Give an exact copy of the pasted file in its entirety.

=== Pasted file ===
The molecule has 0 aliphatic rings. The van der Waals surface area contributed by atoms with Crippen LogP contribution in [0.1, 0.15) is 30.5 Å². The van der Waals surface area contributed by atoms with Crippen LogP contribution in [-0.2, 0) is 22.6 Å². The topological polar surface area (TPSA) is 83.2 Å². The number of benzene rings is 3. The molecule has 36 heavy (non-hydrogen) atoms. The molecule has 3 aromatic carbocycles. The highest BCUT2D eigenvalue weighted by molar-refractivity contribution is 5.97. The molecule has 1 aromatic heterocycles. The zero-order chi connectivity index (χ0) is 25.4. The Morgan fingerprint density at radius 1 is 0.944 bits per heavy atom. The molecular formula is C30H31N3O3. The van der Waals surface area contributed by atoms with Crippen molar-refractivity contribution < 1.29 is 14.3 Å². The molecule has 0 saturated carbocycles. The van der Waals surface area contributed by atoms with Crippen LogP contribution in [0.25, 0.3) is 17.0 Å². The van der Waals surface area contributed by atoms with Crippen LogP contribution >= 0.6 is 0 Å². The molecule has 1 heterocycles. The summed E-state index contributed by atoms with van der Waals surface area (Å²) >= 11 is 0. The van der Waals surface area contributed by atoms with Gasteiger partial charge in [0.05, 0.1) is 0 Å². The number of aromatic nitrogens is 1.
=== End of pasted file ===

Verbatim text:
The molecule has 0 aliphatic rings. The van der Waals surface area contributed by atoms with Crippen LogP contribution in [0.1, 0.15) is 30.5 Å². The van der Waals surface area contributed by atoms with Crippen LogP contribution in [-0.2, 0) is 22.6 Å². The topological polar surface area (TPSA) is 83.2 Å². The number of benzene rings is 3. The molecule has 36 heavy (non-hydrogen) atoms. The molecule has 3 aromatic carbocycles. The highest BCUT2D eigenvalue weighted by molar-refractivity contribution is 5.97. The molecule has 1 aromatic heterocycles. The zero-order chi connectivity index (χ0) is 25.4. The Morgan fingerprint density at radius 1 is 0.944 bits per heavy atom. The molecular formula is C30H31N3O3. The van der Waals surface area contributed by atoms with Crippen molar-refractivity contribution < 1.29 is 14.3 Å². The molecule has 0 saturated carbocycles. The van der Waals surface area contributed by atoms with Crippen LogP contribution in [0.25, 0.3) is 17.0 Å². The van der Waals surface area contributed by atoms with Crippen LogP contribution >= 0.6 is 0 Å². The molecule has 1 heterocycles. The summed E-state index contributed by atoms with van der Waals surface area (Å²) >= 11 is 0. The van der Waals surface area contributed by atoms with Gasteiger partial charge in [0.05, 0.1) is 0 Å². The number of aromatic nitrogens is 1.